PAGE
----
RAPID CITY, S.D. (KEVN) - In a time where people are struggling, a Rapid City artist's t-shirt designs are taking off.
Derek "Focus" Smith is a Rapid City artist who is staying afloat financially during the coronavirus pandemic with his detailed t-shirt designs. (KEVN)
COVID-19's impacts on the economy has caused many businesses to close their doors, let go of some workers and limit their spending. But one business is still surviving and thriving.
With the use of a heat press machine and a hand-carved wood spinner created to lay t-shirts to rest after being imprinted, these tools are helping fuel the dream of an artist, especially during this time of pandemic.
"It always seems to be an uphill struggle in the arts no matter what whether its times are good or times are the way they are. Having this here as a fall back is a big blessing," Derek "Focus" Smith said.
With a new shipment of 130 shirts expected to come Tuesday, and just starting the business about two weeks ago, Smith's art is paying the bills.
"To be able to maintain a good lifestyle... without having to struggle, you know, as much as we use too," Smith said.
Jeremy Fields, the director of Thrive Unltd, a community outreach organization, sells shirts of his own and helped kick start Smith's business.
"With all the social distancing its definitely changed the way we do business because we're not able to go and work with large crowds of people like we normally would do," Fields said.
Fields said his organization is taking a hard hit with this pandemic since their whole mission is to travel and interact with people.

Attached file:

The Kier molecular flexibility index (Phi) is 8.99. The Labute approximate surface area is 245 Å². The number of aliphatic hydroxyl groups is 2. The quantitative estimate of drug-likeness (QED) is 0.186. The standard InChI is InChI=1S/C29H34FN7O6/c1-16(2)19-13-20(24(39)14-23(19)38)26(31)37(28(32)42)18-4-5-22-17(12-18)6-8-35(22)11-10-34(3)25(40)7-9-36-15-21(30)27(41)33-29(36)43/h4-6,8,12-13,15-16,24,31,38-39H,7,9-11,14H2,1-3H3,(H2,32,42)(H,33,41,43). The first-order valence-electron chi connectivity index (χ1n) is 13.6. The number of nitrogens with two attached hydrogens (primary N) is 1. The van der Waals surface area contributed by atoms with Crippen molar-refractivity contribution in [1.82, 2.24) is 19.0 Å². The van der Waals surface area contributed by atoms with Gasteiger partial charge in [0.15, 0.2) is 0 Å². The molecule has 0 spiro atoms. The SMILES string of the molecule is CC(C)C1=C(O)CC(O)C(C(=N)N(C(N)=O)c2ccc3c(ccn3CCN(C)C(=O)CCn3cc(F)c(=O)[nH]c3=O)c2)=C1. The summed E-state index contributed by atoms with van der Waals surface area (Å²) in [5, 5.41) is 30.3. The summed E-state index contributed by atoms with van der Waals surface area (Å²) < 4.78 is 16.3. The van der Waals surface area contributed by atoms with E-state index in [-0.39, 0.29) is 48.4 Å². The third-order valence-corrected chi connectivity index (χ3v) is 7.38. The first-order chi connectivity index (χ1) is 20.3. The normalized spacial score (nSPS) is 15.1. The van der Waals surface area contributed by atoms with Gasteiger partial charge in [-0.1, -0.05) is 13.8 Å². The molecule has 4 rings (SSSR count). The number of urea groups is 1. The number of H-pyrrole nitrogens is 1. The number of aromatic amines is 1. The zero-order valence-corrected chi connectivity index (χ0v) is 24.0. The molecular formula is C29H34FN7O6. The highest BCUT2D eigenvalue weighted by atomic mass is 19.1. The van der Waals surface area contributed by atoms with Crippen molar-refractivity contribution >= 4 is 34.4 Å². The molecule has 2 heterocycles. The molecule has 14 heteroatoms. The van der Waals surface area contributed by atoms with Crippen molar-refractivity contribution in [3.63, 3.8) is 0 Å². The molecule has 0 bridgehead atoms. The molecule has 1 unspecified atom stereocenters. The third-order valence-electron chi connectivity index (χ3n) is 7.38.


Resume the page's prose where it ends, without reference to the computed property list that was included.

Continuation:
He said the contracts they made with companies for the past few months "disappeared" due to the ongoing illness.
Shipments for t-shirts drastically changed when a Denver warehouse closed down out of caution and redirected Fields orders to a warehouse in Illinois. It meant t-shirts would arrive in about three to four days to Rapid City versus just one day.
Though Fields hoped his and Smith's t-shirt business would succeed during this period of quarantine and struggle, he was a little hesitant if people will be able to find the money in their pockets.
"I thought people would be reluctant to spend money. But the response was tremendous." Fields said.
The coronavirus concerns changed business in a way where now Fields and Smith create wearable art in a garage with Smith's detailed design influenced by the Native American culture.
Taking just a couple of hours to design, each symbol has a specific meaning with the overall message of community.
Smith said the cross-like structure refers to the four directions and said "each house has their own troubles and has their own things that fortify them and build them up."
A design symbolizing a moment to build a community up at a time of isolation.
If you want to order a shirt, you need to reach out to Derek "Focus" Smith on his Facebook page.